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by
31 December, 2014@1:35 am
15 comments



While Rick Ross builds the Maybach Music Group powerhouse by releasing new content almost daily from his stable of artists, it feels like there is definitely a lack of quality control. For Ross it’s a numbers game that finds him throwing anything and everything at the wall, in hopes that something will stick. And something usually does. Eminem has taken a different approach than Ross or many other big time rappers with label deals, by instead building his house slowly, brick-by-brick.


Shady XV celebrates the 15th anniversary of his Shady Records imprint, as a double-disc effort that is half new material and half a collection of greatest hits. The label’s storied history plays differently than Eminem’s own greatest hits collection, Curtain Call, as it revisits many of the classic singles from the rest of the roster, his lone selection only being “Lose Yourself.” This comes in the form of the original song, along with a completely different version of the song that is dope to experience, but would hardly have fit the theme of 8 Mile.


The real meat of this project is on its first disc, where a clear amount of care is taken in cultivating tracks for the set, even stronger than the previous Shady Records compilation The Re-Up. This is for two reasons, the first and most obvious that the Shady 2.0 team is a stronger stable of artists than its earlier incarnation. However the other reason is that there is a clear amount of care taken here in the construction of this album, as well as in pointing the trajectory of the artists themselves.


This is of course is thanks to Em, who still remains the brightest star on the roster and arguably is the most technically amazing rapper in the entire game. He picks up where The Marshall Mathers LP 2 left off, with ridiculously penned rhymes on each “Shady XV” (complete with Cappadonna “Winter Warz” acapella reference), “Right For Me,” and “Vegas” (with Royce as Bad Meets Evil). Aside from making the lyrical miracles cool again, he does dial back a bit for substance heavy tracks like the excellent “Guts Over Fear” with Sia, and the broken relationship anthem “Die Alone.”


There’s a clear degree of time taken to hone everyone’s skills in the right direction, as posse cuts like “Psychopath Killer – perhaps best representative of the label’s vision ever – and “Detroit Vs. Everybody,” which also invites fellow Motown outsiders Big Sean and Danny Brown, the latter who is a shoe-in for Shady Records 3.0. However Yelawolf really shines on “Till It’s Gone” as does Slaughterhouse on the DJ Premier produced “Ya’ll Ready Know,” both which show that Em’s assistance is not needed every time.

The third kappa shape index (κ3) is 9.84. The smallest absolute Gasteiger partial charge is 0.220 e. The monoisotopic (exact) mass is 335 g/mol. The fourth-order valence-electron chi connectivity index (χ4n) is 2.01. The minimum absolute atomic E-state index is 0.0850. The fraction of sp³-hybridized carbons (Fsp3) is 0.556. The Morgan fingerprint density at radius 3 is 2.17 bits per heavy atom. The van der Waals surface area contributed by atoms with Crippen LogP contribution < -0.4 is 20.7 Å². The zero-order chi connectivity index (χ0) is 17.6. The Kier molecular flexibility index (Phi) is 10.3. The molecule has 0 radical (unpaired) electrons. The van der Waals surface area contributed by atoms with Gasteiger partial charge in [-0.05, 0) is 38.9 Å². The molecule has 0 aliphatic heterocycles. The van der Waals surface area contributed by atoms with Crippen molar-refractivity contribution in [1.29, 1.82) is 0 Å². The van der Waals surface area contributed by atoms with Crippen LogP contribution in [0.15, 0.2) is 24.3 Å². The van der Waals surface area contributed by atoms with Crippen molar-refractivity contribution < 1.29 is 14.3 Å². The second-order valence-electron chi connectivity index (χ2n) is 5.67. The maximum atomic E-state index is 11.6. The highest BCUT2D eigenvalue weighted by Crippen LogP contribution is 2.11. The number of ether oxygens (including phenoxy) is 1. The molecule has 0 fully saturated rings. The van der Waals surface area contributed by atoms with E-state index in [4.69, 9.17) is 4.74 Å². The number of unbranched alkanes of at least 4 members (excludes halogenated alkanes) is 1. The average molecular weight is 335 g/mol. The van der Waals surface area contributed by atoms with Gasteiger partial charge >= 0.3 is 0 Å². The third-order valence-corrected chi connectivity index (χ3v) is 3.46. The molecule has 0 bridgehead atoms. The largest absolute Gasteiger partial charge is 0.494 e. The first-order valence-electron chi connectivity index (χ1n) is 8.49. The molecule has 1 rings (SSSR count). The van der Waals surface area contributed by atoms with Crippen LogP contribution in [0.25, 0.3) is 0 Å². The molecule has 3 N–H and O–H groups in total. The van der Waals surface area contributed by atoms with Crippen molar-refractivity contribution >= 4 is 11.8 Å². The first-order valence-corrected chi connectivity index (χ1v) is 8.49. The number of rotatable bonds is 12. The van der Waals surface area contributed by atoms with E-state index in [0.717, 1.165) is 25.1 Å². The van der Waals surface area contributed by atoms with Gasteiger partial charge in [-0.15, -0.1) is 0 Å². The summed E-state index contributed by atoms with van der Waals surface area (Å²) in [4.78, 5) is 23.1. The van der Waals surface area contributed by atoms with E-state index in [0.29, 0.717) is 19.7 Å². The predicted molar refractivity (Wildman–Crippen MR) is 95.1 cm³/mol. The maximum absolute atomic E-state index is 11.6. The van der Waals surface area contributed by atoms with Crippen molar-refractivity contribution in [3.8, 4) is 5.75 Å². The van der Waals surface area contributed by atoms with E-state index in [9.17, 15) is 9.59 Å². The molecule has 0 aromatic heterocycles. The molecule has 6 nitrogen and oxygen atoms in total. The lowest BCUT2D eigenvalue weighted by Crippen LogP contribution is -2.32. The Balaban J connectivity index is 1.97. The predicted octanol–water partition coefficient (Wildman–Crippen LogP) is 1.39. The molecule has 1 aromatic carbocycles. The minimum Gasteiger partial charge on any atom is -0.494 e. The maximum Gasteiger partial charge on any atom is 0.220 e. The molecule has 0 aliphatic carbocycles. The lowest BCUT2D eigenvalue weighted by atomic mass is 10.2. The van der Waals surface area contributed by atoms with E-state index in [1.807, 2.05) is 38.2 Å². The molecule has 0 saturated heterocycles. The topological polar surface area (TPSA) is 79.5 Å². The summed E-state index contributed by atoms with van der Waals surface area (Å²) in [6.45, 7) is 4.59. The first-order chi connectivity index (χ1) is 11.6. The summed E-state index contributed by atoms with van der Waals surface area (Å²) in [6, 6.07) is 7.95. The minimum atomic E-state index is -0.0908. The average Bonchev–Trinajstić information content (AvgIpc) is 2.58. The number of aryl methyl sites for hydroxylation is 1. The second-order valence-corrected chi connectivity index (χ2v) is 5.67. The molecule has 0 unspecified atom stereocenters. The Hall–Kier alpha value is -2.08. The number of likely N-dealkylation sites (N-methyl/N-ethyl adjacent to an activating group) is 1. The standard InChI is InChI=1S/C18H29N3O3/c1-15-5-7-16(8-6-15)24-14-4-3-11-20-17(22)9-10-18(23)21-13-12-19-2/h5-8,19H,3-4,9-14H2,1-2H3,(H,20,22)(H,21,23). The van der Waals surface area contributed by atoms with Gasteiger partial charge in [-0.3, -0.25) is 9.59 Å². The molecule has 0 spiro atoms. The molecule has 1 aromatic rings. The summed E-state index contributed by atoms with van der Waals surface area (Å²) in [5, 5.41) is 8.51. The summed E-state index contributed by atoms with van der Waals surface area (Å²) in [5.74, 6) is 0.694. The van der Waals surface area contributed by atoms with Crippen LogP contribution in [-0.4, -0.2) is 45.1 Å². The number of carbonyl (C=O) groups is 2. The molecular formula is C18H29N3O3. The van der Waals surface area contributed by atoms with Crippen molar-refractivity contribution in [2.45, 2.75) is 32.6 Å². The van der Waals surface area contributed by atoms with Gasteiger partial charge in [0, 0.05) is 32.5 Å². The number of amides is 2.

With a strong unit of artists representing the imprint, Shady Records modern philosophy seems to court success, however not at the cost of sacrificing the artist’s integrity. It will be interesting to see where they go next. Here’s to another XV.

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15 Responses to "Eminem – “Shady XV” – @@@@ [Review]"
  • the man the myth says:

    Crooked I is hit or miss, and I think Royce and Joel are dope, but Budden is hard to listen to. His solo stuff is not good. If Preemo produced a slaughterhouse album, I would definitely give it a spin. As much as Em’s solo stuff has left me completely underwhelmed, that Don’t front cut that used the Black Moon beat was pretty damn dope.

  • Model Citizen says:

    @the man the myth, I actually like Budden’s solo shit quite a bit, the production isn’t always good, but I think he’s a dope lyricist.

  • the man the myth says:

    I don’t know model, Budden is a snooze on the mic to me. I find him much more bearable in the group setting. I liked Crooked I’s demo that cold 187um produced, I wish he would work with Hutch more.

  • Electric Lobster says:

    If Em hadn’t impressed everyone back in the day, then noone would now tolerate his nerdy and angry voice. Period. It’s the aggression that kills it. He’s not a badass anymore, so now he screams…

  • Mitch 3K says:

    Budden was okay during the MM2 & 3 cycle, he was still a little overly Melodramatic but he balanced it out better and had some undeniably great songs. At this point though he’s become a slightly darker version of Drake. That said, I would trade that forced Eminem verse on “Psychopathic Killers” for a Budden verse any day of the week. At least he can still stay on Fuckin Beat lol

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